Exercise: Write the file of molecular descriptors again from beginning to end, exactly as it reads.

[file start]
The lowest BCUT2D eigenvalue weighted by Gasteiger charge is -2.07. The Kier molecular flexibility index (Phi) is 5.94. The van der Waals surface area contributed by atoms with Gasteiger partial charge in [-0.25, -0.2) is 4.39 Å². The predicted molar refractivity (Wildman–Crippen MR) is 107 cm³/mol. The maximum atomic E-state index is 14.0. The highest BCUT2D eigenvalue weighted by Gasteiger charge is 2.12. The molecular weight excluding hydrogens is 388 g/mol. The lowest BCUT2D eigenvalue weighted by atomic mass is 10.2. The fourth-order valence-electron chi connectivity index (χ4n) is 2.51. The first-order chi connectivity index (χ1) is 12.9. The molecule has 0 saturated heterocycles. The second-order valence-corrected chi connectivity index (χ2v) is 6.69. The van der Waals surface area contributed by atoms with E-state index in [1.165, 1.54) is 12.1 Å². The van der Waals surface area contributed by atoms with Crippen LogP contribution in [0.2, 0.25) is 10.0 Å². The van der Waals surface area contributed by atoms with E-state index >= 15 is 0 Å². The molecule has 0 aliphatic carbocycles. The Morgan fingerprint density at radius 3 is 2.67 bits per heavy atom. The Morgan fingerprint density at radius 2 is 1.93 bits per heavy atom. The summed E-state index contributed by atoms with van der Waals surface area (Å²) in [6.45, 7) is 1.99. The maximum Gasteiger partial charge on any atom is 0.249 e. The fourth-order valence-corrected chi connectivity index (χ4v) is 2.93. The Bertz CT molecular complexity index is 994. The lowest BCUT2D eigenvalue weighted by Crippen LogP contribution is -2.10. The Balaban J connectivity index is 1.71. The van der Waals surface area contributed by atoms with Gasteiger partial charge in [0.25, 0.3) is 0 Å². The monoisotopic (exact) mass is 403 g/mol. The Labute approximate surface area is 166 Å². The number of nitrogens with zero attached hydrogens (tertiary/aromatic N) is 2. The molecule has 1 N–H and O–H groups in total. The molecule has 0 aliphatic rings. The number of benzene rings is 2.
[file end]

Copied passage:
The lowest BCUT2D eigenvalue weighted by Gasteiger charge is -2.07. The Kier molecular flexibility index (Phi) is 5.94. The van der Waals surface area contributed by atoms with Gasteiger partial charge in [-0.25, -0.2) is 4.39 Å². The predicted molar refractivity (Wildman–Crippen MR) is 107 cm³/mol. The maximum atomic E-state index is 14.0. The highest BCUT2D eigenvalue weighted by Gasteiger charge is 2.12. The molecular weight excluding hydrogens is 388 g/mol. The lowest BCUT2D eigenvalue weighted by atomic mass is 10.2. The fourth-order valence-electron chi connectivity index (χ4n) is 2.51. The first-order chi connectivity index (χ1) is 12.9. The molecule has 0 saturated heterocycles. The second-order valence-corrected chi connectivity index (χ2v) is 6.69. The van der Waals surface area contributed by atoms with E-state index in [1.165, 1.54) is 12.1 Å². The van der Waals surface area contributed by atoms with Crippen LogP contribution in [0.2, 0.25) is 10.0 Å². The van der Waals surface area contributed by atoms with E-state index >= 15 is 0 Å². The molecule has 0 aliphatic carbocycles. The Morgan fingerprint density at radius 3 is 2.67 bits per heavy atom. The Morgan fingerprint density at radius 2 is 1.93 bits per heavy atom. The summed E-state index contributed by atoms with van der Waals surface area (Å²) in [6.45, 7) is 1.99. The maximum Gasteiger partial charge on any atom is 0.249 e. The fourth-order valence-corrected chi connectivity index (χ4v) is 2.93. The Bertz CT molecular complexity index is 994. The lowest BCUT2D eigenvalue weighted by Crippen LogP contribution is -2.10. The Balaban J connectivity index is 1.71. The van der Waals surface area contributed by atoms with Gasteiger partial charge in [0.25, 0.3) is 0 Å². The monoisotopic (exact) mass is 403 g/mol. The Labute approximate surface area is 166 Å². The number of nitrogens with zero attached hydrogens (tertiary/aromatic N) is 2. The molecule has 1 N–H and O–H groups in total. The molecule has 0 aliphatic rings. The number of benzene rings is 2.